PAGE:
7. …… As per his appointment letter (Annexures B-3 and B-4) filed by the applicant, he was appointed to the post on 17-5-2005 and as per his resignation letter filed before me (Annexure B-5 to the order), he resigned with effect from 31-7-2005. However, the examination of the salary Register reveals that he was shown to have been paid salary as under :—
 

Sl. No. in the salary Register Month/Year Pay
11. April, 2005 Rs. 8,500
11. May, 2005 Rs. 8,500
11. June, 2005 Rs. 8,500
11. July, 2005 Rs. 8,500
11. August, 2005 Rs. 8,500
11. September, 2005 Rs. 8,500
11. October, 2005 Rs. 8,500
11. November, 2005 Rs. 8,500
11. December, 2005 Rs. 8,500
12. January, 2005 Rs. 8,500
11. February, 2006 Rs. 8,500
Sl. No. in the salary Register Month/Year Pay
11. March, 2006 Rs. 8,500
9. April, 2006 Rs. 8,000
10. May, 2006 Rs. 8,000
10. June, 2006 Rs. 8,000
8. July, 2006 Rs. 8,000
8. August, 2006 Rs. 8,000

7.

September, 2006 Rs. 8,000
7. October, 2006 Rs. 8,000

10. Thus, comparison of the affidavits, appointment letters, resignation letters of these persons filed by the applicant on 25-11-2008 with the salary registers of the applicant clearly shows that the society is run for profit and not for charitable purpose as the books of account are heavily doctored to siphon off money of the society. It is apparent that the income of the applicant-society was not applied wholly and exclusively to the objects for which it was established.” [Emphasis supplied]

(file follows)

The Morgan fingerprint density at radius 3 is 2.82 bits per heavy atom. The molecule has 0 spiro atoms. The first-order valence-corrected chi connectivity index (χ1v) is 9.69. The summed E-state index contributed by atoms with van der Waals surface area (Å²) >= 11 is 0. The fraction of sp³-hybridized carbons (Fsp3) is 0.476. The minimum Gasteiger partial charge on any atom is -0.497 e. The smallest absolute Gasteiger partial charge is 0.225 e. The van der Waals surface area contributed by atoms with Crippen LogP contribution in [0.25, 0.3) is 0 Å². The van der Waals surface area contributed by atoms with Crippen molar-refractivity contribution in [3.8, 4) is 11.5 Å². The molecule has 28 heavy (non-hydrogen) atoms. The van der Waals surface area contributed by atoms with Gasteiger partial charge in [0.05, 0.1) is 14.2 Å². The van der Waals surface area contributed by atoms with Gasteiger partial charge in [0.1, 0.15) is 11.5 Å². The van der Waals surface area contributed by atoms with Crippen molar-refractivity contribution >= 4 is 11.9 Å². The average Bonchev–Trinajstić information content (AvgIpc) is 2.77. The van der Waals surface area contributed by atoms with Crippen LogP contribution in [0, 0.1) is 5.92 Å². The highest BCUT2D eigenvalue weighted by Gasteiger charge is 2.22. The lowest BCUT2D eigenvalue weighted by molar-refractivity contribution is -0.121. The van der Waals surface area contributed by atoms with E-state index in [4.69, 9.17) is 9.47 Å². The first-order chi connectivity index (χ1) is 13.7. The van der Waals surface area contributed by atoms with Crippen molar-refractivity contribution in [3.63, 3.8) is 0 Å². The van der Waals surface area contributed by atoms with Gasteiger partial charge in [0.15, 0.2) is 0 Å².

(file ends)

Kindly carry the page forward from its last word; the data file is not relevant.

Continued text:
16. Moreover, we are of the opinion that this Court in its writ jurisdiction cannot re-evaluate the evidences presented before DGIT(E). DGIT(E) has reached the factual finding after appreciation of the evidence and cross-examination of witnesses. The petitioner-society was given opportunity of being heard before passing the impugned order. In absence of any contravention of fundamental rights or violation of principles of natural justice or gross unreasonableness or arbitrariness, this Court would neither interfere nor substitute its own views in place of the decision taken by the DGIT(E). The writ jurisdiction is not intended to be an appellate jurisdiction.

17. Consequently, the present petition, being devoid of merit, is dismissed but with no order as to costs.
 
[Citation : 338 ITR 218]